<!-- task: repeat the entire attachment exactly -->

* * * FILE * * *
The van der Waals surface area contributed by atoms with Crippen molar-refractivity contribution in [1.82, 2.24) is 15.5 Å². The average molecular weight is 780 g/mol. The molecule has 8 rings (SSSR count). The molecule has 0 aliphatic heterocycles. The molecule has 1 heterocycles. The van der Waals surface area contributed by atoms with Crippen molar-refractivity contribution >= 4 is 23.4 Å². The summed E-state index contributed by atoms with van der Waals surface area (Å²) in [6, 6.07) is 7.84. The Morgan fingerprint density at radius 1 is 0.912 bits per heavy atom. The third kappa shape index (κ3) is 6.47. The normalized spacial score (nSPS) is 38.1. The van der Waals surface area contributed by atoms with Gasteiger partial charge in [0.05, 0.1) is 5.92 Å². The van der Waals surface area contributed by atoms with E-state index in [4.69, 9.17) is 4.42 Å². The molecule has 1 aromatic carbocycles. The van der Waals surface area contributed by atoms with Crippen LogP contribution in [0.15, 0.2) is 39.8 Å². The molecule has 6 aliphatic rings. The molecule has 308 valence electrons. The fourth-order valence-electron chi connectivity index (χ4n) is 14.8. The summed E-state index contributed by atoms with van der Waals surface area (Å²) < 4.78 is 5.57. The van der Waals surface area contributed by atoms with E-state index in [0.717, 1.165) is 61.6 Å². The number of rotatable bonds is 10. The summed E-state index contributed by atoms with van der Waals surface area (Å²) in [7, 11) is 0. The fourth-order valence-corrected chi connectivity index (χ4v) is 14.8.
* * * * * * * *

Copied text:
The van der Waals surface area contributed by atoms with Crippen molar-refractivity contribution in [1.82, 2.24) is 15.5 Å². The average molecular weight is 780 g/mol. The molecule has 8 rings (SSSR count). The molecule has 0 aliphatic heterocycles. The molecule has 1 heterocycles. The van der Waals surface area contributed by atoms with Crippen molar-refractivity contribution >= 4 is 23.4 Å². The summed E-state index contributed by atoms with van der Waals surface area (Å²) in [6, 6.07) is 7.84. The Morgan fingerprint density at radius 1 is 0.912 bits per heavy atom. The third kappa shape index (κ3) is 6.47. The normalized spacial score (nSPS) is 38.1. The van der Waals surface area contributed by atoms with Gasteiger partial charge in [0.05, 0.1) is 5.92 Å². The van der Waals surface area contributed by atoms with E-state index in [4.69, 9.17) is 4.42 Å². The molecule has 1 aromatic carbocycles. The van der Waals surface area contributed by atoms with Crippen LogP contribution in [0.15, 0.2) is 39.8 Å². The molecule has 6 aliphatic rings. The molecule has 308 valence electrons. The fourth-order valence-electron chi connectivity index (χ4n) is 14.8. The summed E-state index contributed by atoms with van der Waals surface area (Å²) < 4.78 is 5.57. The van der Waals surface area contributed by atoms with E-state index in [0.717, 1.165) is 61.6 Å². The number of rotatable bonds is 10. The summed E-state index contributed by atoms with van der Waals surface area (Å²) in [7, 11) is 0. The fourth-order valence-corrected chi connectivity index (χ4v) is 14.8.